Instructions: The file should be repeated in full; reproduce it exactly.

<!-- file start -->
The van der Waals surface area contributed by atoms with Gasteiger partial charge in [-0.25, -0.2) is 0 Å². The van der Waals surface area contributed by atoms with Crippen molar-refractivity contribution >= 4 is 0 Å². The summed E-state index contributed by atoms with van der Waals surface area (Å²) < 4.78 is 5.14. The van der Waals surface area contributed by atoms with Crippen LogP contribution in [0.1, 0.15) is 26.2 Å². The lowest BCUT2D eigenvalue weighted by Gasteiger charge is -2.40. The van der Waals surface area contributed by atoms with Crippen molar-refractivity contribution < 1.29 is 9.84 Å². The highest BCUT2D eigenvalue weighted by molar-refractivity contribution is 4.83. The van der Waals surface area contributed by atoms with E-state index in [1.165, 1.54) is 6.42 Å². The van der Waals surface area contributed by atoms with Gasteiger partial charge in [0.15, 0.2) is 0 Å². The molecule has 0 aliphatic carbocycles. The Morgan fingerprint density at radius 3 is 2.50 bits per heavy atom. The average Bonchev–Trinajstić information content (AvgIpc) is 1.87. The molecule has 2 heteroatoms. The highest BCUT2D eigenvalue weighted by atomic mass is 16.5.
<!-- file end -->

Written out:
The van der Waals surface area contributed by atoms with Gasteiger partial charge in [-0.25, -0.2) is 0 Å². The van der Waals surface area contributed by atoms with Crippen molar-refractivity contribution >= 4 is 0 Å². The summed E-state index contributed by atoms with van der Waals surface area (Å²) < 4.78 is 5.14. The van der Waals surface area contributed by atoms with Crippen LogP contribution in [0.1, 0.15) is 26.2 Å². The lowest BCUT2D eigenvalue weighted by Gasteiger charge is -2.40. The van der Waals surface area contributed by atoms with Crippen molar-refractivity contribution < 1.29 is 9.84 Å². The highest BCUT2D eigenvalue weighted by molar-refractivity contribution is 4.83. The van der Waals surface area contributed by atoms with E-state index in [1.165, 1.54) is 6.42 Å². The van der Waals surface area contributed by atoms with Gasteiger partial charge in [0.15, 0.2) is 0 Å². The molecule has 0 aliphatic carbocycles. The Morgan fingerprint density at radius 3 is 2.50 bits per heavy atom. The average Bonchev–Trinajstić information content (AvgIpc) is 1.87. The molecule has 2 heteroatoms. The highest BCUT2D eigenvalue weighted by atomic mass is 16.5.